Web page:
Sunday, May 7

Sunday, May 7

Plus: Bahrain’s top Shi’ite cleric is sentenced, sporadic violence likely.



Photo: Agence France-Presse/Getty

Photo: Agence France-Presse/Getty

France’s centrist presidential candidate Emmanuel Macron appears to have “been the victim of a massive and coordinated hack”, campaign staff announced on Friday. The revelation comes just 36 hours before voting begins on Sunday morning in a pivotal French election.

While En Marche!, Macron’s political platform, had previously accused Russian-backed groups of attacking its systems, it has not made any allegations about the most recent developments.

Staff say they’re confident that none of the information leaked will be detrimental to Macron’s campaign but have been unable to make statements since 2200 GMT on Friday due to a media blackout.

Regardless, calls have been made for the media not to republish the leaks, despite being openly circulated online.

But barring any truly game-changing revelations, it’s highly unlikely that the recent security breach will affect Macron’s 20-point lead over Marine Le Pen. Earlier corruption allegations had little effect on the swashbuckling reformist, and pollsters believe that Le Pen has acquired too few of disgruntled Fillon and Melenchon voters to mount a serious challenge on Sunday.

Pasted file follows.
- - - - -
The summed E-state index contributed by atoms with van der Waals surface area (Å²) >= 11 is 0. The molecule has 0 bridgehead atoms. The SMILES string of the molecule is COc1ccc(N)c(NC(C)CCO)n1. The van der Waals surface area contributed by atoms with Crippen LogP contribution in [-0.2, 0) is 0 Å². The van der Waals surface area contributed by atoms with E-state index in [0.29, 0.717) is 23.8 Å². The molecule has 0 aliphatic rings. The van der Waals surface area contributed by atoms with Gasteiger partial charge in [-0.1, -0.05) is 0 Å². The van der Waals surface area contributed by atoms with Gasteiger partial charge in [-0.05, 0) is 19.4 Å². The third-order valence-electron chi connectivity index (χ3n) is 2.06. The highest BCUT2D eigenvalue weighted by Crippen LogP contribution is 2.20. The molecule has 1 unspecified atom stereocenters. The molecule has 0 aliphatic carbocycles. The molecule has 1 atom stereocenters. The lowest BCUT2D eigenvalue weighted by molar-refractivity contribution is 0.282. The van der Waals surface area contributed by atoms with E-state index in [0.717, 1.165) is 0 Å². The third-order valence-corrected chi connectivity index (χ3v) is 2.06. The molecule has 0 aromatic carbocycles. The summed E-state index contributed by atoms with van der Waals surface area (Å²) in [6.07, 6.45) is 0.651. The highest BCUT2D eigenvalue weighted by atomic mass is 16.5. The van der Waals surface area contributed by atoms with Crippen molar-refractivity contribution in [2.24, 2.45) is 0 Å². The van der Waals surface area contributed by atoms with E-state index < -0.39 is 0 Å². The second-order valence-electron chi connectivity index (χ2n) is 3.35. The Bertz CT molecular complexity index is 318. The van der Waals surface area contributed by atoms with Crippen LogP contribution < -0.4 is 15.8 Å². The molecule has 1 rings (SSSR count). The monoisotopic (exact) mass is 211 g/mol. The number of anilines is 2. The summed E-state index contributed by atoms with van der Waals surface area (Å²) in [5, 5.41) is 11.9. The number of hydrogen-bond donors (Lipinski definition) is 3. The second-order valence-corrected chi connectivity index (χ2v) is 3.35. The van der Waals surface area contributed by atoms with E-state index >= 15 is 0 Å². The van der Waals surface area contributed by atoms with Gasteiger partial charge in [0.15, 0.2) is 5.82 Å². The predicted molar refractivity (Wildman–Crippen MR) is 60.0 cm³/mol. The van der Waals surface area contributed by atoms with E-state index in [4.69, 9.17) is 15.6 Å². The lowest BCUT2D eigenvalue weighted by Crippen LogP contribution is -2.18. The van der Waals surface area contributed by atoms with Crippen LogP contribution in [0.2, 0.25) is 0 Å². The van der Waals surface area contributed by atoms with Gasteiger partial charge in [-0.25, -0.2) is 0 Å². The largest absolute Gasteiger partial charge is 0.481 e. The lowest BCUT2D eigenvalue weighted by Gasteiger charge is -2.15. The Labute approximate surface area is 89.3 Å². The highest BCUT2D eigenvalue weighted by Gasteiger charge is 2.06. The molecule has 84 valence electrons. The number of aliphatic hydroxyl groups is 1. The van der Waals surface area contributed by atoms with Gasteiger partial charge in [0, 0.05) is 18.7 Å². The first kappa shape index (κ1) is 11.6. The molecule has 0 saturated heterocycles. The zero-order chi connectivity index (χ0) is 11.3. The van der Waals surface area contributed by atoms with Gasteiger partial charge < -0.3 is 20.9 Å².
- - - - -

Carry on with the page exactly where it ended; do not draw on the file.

Dig deeper: The French presidential election: Marine or Macron



Photo: Reuters

Photo: Reuters

The spiritual leader of Bahrain’s Shi’ite community will learn his fate on Sunday after an oft-delayed trial comes to an end.

Bahraini authorities allege Sheikh Isa Qassim received illegal funding to “serve foreign interests” and exacerbate “sectarianism”. Last June the government stripped Qassim of his citizenship, sparking protests and condemnation from Shi’ite leaders in Iran and Lebanon.

In a statement released on Wednesday, senior Shi’ite leaders called on followers to reject Sunday’s decision. Qassim faces up to 15 years in jail if convicted.

While no official reasons were given for previous postponements (February 27 and March 14), it’s believed they were designed to diffuse domestic tensions. Bahrain, a Shi’ite-majority country ruled by a Sunni monarchy, has experienced ongoing, small-scale protests since massive demonstrations in 2011.

Reports have emerged of Saudi security forces crossing into Bahrain ahead of Sunday’s verdict, suggesting a heightened risk of bloodshed should protestors defy authorities.

Dig deeper: Geopolitics and sectarianism collide in Bahrain




The election will demonstrate whether the centre-left SPD can finally cash in on the hype surrounding their recently appointed leader, Martin Schulz. Schulz’s ascendency in March saw party membership surge by 3%, with some polls even suggesting Schulz could beat Merkel in September’s general election.

But despite leading Schleswig-Holstein’s current government, the SPD will not win an outright majority on Sunday. The resultant coalition talks are being seen as a testing ground, both for the more significant North Rhine-Westphalia election next Sunday, and the all-important national election.

Besides a grand coalition between the SPD and centre-right CDU – the current status quo on the national level – Germany’s two main parties could attempt to form coalitions with the Greens and Liberals.